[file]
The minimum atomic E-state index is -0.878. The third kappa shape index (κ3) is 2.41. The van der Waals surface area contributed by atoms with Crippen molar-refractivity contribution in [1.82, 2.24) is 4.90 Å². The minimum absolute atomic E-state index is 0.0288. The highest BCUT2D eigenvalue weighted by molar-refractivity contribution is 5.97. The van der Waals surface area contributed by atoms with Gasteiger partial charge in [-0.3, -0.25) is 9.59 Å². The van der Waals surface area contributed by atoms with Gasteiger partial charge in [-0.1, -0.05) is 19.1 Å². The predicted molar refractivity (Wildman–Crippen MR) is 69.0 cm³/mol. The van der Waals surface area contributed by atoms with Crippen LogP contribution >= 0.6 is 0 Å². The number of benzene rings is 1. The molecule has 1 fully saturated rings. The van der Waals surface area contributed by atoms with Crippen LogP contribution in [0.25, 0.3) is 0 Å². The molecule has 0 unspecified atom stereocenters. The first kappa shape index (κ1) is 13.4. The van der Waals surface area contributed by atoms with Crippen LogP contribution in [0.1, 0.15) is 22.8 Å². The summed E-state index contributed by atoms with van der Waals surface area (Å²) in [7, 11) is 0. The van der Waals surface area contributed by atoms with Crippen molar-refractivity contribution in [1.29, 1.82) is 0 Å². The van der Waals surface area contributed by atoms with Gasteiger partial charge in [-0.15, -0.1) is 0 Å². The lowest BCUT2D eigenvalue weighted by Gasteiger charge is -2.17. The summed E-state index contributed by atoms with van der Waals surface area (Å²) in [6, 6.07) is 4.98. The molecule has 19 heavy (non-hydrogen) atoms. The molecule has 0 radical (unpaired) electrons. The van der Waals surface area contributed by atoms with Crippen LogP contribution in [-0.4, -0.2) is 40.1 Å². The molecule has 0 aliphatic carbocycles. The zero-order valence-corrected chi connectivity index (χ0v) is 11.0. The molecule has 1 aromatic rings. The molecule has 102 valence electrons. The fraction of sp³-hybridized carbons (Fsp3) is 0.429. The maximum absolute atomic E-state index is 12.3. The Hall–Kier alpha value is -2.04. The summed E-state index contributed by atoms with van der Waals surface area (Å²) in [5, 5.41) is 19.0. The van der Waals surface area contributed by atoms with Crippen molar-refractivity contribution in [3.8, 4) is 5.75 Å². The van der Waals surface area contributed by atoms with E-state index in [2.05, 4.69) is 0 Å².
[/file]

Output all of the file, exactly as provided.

The minimum atomic E-state index is -0.878. The third kappa shape index (κ3) is 2.41. The van der Waals surface area contributed by atoms with Crippen molar-refractivity contribution in [1.82, 2.24) is 4.90 Å². The minimum absolute atomic E-state index is 0.0288. The highest BCUT2D eigenvalue weighted by molar-refractivity contribution is 5.97. The van der Waals surface area contributed by atoms with Gasteiger partial charge in [-0.3, -0.25) is 9.59 Å². The van der Waals surface area contributed by atoms with Gasteiger partial charge in [-0.1, -0.05) is 19.1 Å². The predicted molar refractivity (Wildman–Crippen MR) is 69.0 cm³/mol. The van der Waals surface area contributed by atoms with Crippen LogP contribution >= 0.6 is 0 Å². The number of benzene rings is 1. The molecule has 1 fully saturated rings. The van der Waals surface area contributed by atoms with Crippen LogP contribution in [0.25, 0.3) is 0 Å². The molecule has 0 unspecified atom stereocenters. The first kappa shape index (κ1) is 13.4. The van der Waals surface area contributed by atoms with Crippen LogP contribution in [0.1, 0.15) is 22.8 Å². The summed E-state index contributed by atoms with van der Waals surface area (Å²) in [7, 11) is 0. The van der Waals surface area contributed by atoms with Crippen molar-refractivity contribution in [1.29, 1.82) is 0 Å². The van der Waals surface area contributed by atoms with Gasteiger partial charge in [-0.15, -0.1) is 0 Å². The lowest BCUT2D eigenvalue weighted by Gasteiger charge is -2.17. The summed E-state index contributed by atoms with van der Waals surface area (Å²) in [6, 6.07) is 4.98. The molecule has 19 heavy (non-hydrogen) atoms. The molecule has 0 radical (unpaired) electrons. The van der Waals surface area contributed by atoms with Crippen LogP contribution in [-0.4, -0.2) is 40.1 Å². The molecule has 0 aliphatic carbocycles. The zero-order valence-corrected chi connectivity index (χ0v) is 11.0. The molecule has 1 aromatic rings. The molecule has 102 valence electrons. The fraction of sp³-hybridized carbons (Fsp3) is 0.429. The maximum absolute atomic E-state index is 12.3. The Hall–Kier alpha value is -2.04. The summed E-state index contributed by atoms with van der Waals surface area (Å²) in [5, 5.41) is 19.0. The van der Waals surface area contributed by atoms with Crippen molar-refractivity contribution in [3.8, 4) is 5.75 Å². The van der Waals surface area contributed by atoms with E-state index in [2.05, 4.69) is 0 Å².